Chatter Culled on the Spot, or, Visiting the New Selznick Studio

Rita Jolivet in "Lest We Forget"

Reasoning that I would get to 175th Street eventually if I rode far enough, I took a surface-car on one of the avenues and kep on going until I reached 80th Street. Then, thinking that the conductor looked half-way human, I grasped my little slip of paper and one of the door-handles to steady myself and asked, "Do you go to 175th Street?"

He looked at me as if I were daffy, then muttered, "Take the Bumb-Spark Express."

I gasped like a fish and looked generally unintelligent.

"The elevated just one block over on Third Avenue," he elucidated, and stopped the car.

Up to the elevated ticket-man I trudged and said, "I want to go to 175th Street."

He handed me a ticket in return for my precious nickel and muttered, "Bumb-Spark Express."

"Oh, yes," says I, and goes out on the platform.

After I had watched three trains go by, I decided to inquire once more.

Can I get a Bumb-Spark Express here?" I soberly asked a young ticket-taker.

He grinned all over his face. "Where do you want to go?"

"175th Street."

He grinned more than ever. "You want to go take the Bronx Park Express," he shouted in my ear. "Oh!" I said, and roared.

Catching the next train, I traveled for a t least three-quarters of an hour and finally landed in Bronx Park.

I won't bore you by telling you weird it was asking the Bronx-Parkers where 807 East 175th Street was, but at last, very disheveled, I landed at the white marble palace of my desires and entered tremblingly.

"I want to interview Constance Talmadge," I said to Mr. Curtis. (I found out that was his name after I had talked to him an hour.) He is the jovial gentleman who guards the entrance to the white-marble steps that lead to the inner sanctum.

"Why, Miss Talmadge isn't here; she has gone to Niagara Falls to do 'The Honeymooners,'" he said.

"Well," I said, "what Big Star is here?"

"Sit down," he said. "I'll see if any one is in yet."

After sundry waits at the telephone, he drew up a chair beside me.

"I'm getting hold of some one for you," he said. "Tiresome trip out here, isn't it?"

I laughed. A young girl blew in at the door and asked: "Mr North in?"

"Yes, go right up," said Mr. Curtis, and whispered to me: "Another aspirant for fame." Under her arm I had already noticed that she carried a book of Maeterlinck plays.

A young lady entered, said "Good-morning," and went upstairs.

"That is Petrova's secretary," said my friend. "Petrova won't be here until eleven. You know, somehow or other, she has the saddest face."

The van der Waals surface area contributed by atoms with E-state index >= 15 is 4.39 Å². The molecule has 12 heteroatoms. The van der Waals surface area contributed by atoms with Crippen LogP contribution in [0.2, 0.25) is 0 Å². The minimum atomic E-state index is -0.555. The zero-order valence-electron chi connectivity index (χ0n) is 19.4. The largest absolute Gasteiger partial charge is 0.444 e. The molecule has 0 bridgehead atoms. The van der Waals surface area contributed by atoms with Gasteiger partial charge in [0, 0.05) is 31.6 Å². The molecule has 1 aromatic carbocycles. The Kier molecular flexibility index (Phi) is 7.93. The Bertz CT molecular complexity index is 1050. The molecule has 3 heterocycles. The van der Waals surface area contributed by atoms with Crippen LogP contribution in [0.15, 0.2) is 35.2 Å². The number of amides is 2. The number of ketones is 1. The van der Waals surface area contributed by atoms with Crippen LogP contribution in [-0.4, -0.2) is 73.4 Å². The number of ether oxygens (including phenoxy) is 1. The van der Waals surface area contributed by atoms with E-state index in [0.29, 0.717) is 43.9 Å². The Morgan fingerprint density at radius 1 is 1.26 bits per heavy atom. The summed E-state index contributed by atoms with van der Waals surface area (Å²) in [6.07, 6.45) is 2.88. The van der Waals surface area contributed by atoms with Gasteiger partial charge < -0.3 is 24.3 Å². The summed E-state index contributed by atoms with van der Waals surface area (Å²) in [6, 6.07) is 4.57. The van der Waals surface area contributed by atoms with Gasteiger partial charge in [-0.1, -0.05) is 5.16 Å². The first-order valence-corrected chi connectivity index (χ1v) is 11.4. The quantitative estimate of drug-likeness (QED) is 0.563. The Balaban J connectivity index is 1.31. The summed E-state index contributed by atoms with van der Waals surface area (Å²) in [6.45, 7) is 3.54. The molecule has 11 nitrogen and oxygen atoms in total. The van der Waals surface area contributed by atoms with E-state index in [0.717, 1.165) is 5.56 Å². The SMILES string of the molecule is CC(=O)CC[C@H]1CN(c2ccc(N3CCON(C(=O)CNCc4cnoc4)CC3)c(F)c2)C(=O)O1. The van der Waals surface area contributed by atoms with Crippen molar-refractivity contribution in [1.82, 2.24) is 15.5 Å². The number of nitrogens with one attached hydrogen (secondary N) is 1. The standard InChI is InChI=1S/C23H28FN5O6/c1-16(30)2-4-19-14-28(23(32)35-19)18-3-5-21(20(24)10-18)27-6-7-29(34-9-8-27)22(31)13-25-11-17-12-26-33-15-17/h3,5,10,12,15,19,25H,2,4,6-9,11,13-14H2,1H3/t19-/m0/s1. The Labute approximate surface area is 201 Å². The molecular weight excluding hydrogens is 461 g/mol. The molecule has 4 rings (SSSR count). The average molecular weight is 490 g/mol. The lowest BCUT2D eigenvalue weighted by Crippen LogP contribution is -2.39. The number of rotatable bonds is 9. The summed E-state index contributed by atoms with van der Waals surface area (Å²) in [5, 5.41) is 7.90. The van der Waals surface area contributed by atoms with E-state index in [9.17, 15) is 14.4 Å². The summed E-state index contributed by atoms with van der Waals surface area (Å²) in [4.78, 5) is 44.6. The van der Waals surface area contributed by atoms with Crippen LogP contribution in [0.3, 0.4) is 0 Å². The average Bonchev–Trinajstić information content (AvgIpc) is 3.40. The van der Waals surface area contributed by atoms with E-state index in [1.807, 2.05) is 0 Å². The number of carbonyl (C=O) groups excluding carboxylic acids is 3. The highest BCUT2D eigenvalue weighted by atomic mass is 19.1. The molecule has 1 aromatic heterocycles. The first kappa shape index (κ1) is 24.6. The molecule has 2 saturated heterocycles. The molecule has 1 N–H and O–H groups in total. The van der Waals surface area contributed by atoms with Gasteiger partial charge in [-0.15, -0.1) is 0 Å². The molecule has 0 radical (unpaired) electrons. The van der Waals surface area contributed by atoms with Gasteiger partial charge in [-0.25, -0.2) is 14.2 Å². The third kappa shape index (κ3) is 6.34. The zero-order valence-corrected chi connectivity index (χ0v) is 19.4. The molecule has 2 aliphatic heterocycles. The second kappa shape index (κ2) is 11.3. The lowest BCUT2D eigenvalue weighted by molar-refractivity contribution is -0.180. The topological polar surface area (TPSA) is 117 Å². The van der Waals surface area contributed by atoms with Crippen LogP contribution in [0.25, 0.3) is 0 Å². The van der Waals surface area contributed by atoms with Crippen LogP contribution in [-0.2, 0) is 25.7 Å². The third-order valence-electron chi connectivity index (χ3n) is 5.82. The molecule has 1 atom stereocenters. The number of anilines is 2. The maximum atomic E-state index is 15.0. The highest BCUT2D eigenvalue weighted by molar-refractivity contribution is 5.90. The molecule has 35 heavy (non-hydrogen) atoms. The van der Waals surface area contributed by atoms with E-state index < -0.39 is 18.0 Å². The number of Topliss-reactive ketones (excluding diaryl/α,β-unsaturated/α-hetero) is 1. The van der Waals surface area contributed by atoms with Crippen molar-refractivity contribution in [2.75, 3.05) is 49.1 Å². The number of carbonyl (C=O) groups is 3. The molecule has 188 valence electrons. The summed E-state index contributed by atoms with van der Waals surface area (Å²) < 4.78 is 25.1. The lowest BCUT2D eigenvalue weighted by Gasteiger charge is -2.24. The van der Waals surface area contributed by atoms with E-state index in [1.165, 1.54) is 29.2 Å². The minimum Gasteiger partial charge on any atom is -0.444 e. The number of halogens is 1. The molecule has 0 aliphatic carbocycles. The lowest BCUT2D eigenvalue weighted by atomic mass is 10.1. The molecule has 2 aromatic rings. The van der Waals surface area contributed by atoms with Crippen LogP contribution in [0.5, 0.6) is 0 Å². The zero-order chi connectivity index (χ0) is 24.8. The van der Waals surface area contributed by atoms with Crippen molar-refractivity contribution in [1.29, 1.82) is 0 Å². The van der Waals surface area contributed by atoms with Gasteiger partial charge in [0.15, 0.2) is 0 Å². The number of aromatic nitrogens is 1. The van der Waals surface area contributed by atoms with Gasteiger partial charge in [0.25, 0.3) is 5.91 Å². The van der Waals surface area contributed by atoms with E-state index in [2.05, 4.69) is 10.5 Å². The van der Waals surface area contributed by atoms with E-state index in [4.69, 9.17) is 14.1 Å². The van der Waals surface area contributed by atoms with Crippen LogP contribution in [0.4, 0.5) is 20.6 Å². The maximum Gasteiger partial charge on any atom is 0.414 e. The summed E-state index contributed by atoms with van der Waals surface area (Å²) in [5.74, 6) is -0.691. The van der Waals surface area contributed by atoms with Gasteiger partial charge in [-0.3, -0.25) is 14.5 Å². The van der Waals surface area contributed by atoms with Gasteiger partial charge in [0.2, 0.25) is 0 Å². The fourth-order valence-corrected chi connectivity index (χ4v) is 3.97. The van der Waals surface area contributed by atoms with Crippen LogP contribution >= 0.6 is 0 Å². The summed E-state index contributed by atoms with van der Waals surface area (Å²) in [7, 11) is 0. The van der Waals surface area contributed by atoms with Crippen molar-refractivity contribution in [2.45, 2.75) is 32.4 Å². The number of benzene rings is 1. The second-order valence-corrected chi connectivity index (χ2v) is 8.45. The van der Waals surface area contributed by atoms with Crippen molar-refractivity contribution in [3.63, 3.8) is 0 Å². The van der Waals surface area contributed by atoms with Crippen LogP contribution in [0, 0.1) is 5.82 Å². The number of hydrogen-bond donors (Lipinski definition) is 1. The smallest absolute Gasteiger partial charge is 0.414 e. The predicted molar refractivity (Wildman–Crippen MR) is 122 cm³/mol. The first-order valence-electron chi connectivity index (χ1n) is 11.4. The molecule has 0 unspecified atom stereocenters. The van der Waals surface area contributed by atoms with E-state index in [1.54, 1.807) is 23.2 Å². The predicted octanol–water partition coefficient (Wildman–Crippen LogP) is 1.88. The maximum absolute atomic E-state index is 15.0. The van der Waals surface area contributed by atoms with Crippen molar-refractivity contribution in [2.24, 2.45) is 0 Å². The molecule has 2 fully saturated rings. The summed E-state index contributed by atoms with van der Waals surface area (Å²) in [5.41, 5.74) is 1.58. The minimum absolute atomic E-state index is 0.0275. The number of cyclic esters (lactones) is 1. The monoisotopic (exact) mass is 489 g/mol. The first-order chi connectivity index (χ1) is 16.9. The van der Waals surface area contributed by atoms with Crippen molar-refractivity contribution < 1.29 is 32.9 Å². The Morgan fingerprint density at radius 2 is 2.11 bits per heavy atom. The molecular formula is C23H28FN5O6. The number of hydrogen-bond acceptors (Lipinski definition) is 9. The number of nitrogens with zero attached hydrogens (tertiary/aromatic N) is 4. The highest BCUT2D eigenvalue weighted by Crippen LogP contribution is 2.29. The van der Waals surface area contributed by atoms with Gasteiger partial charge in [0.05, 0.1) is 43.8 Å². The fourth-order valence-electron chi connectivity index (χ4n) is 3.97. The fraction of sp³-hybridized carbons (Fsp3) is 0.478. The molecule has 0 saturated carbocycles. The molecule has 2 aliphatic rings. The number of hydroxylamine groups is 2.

I said I had noticed a wistful expression in some of her pictures.

"Yes," he said, "I dont think I ever saw or heard her laugh."

"But now, there's Rita Jolivet; she's just finishing up her picture, 'Lest We Forget,' based on the sinking of the Lusitania. She's a raving beauty.


Honestly, the prettiest thing I ever saw. You know she's really the Countess De Cippico, and that reminds me of the funniest experience.

"One morning a very tall man entered carrying a large box. 'I want to take this to Miss Jolivet,' he said.

"I was very busy and ordered, 'Take it to the side entrance.'

"'Would you mind telling me where?' he said, deliberately and slowly, still holding the rather heavy box.

"'All parcels are delivered at the side entrance,' I snapped. "'You dont understand,' he said; 'I am De Cippico.'

"'Well, I can't help that,' I said impatiently. 'Take it to the rear.'

"'You dont understand,' he reiterated. 'I am De Cippico, Miss Jolivet's husband.'

"'Oh!' I gasped, and said, 'Would you mind writing it down for me. I will never make the same mistake again.'

"He did. Here it is."

Mr. Curtis reached into his desk and showed me a slip of paper with a great, sprawling "De Cippico" scrawled on it.

"Later," he continued, "I found out that he was a real, honest-to-goodness count.

"But that's nothing to the uproar that went on when Fatty Arbuckle was here. It's just comedy with them all the time. If they were going on location they would always slide down the stairs, never walk. One day there was the wildest outcry upstairs. We all rushed up and everybody was shouting, 'St. John's fallen out of the window!' When we got there we discovered that he was hanging from a cornice three stories up and laughing his head off at our anxiety. It's just natural with them; they pull off stunts like that all the time just for their own amusement.

A middle-aged man, marvelously tailored, entered the studio door at that moment. In one hand he carried a suitcase very much worn.

"Tell Mr. Kirkwood Mr. Craven is here," he commanded.

"Mr. Kirkwood is busy getting ready to go out on location," said Mr. Curtis.

"This is Craven, Craven! Did you hear? Go tell Mr. Kirkwood I am here. He expected me at ten, but I really couldn't get here at that hour."

"Well, you might go up and see Mr. North," suggested my friend, and saved the day.

Then a couple of "Passing Show" girls entered, and they also were sent up to Mr. North. Under their arms they carried their photographs.

They were followed by an old man who smiled jovially and said "Good-morning."

"I never did find out his name," said Mr. Curtis, "but he came here one day and asked me for an engagement. I felt sorry for him and sent him up to Mr. North, who just happened to need his type. Afterwards the old fellow came down to me.

"'God is good, God is good,' he kept repeating. Then he turned to me and said, 'You know something just told me to come to the studio today. God is good!'

"He's been working here ever since."

The telephone rang.

"I'm sending you up to interview Florence Reed. Good luck to you," smiled Mr. Curtis.

Then he turned me over to the tender mercies of Miss Reed's maid.

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